Having different guests is a very exciting perk to owning a quaint bed & breakfast. New experiences are shared, facts are learned and the love of culture and languages discovered. It has always been a proud fact that South Africa recognizes 11 languages officially in its constitution. This means that there is mutual respect between the various cultures. Most South Africans can speak two or more languages; some are learned in school while others are learned through informal social networks.
Language in South Africa are interrelated, even English is sprinkled with words from Afrikaans, Zulu and others. Most of the time, when a South African talks they would use 2-3 major languages at a time.
Afrikaans is one of the known languages in South Africa but it is only the third most commonly used in the country. Most of the language origin is from the Dutch and it was formerly known as Cape Dutch as those living in the Cape spoke it. Now, Afrikaans is mostly spoken in those living in the Northern Cape.
English is the language of government, business and trade but it is only the fourth most commonly used. Schools also use English as the medium of instruction along with another language used in that province. English used in South Africa, though, have its own accent with influences from the British, Afrikaans and Dutch.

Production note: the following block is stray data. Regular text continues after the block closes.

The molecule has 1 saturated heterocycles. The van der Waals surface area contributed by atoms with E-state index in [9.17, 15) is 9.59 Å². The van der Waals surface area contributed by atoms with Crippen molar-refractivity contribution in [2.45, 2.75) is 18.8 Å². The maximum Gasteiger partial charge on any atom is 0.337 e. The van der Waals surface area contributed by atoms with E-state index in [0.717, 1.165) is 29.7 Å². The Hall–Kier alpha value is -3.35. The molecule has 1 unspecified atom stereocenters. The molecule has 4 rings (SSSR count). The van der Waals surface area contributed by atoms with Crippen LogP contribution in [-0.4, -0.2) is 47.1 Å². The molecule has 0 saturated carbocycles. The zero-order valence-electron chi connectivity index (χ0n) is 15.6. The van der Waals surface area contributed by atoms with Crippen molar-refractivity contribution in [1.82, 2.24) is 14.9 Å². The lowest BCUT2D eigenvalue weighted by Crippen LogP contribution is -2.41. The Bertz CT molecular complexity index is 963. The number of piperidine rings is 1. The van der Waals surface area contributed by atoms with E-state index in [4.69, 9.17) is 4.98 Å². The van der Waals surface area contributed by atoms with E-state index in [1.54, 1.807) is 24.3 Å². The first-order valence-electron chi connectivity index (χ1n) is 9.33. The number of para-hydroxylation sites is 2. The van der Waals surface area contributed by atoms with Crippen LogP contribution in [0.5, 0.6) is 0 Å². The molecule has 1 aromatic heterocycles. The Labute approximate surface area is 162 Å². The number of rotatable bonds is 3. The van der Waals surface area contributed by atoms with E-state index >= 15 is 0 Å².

The second largest spoken language is isiXhosa, spoken by approximately 8 million people or 16% of the country’s population. It is a tonal language, which means that the way they speak or the tone of their speech affects the meaning of the words or the whole sentence. It belongs to the Nguni language of South Africa. Other languages that belong to this group are the isiNdebele, isiZulu and siSwati.
Aside from these languages, South Africa also speaks Tshivenda, Xitsonga, Setswana, Sesotho and Sesotho sa Leboa. Different regions and provinces would also have various accents and pidgins. Though this would create confusion for a first-time visitor, South Africa is a very friendly place and there is no shortage of people that would try to accommodate or answer your questions. Truly, South Africa deserves to be called the Rainbow Nation.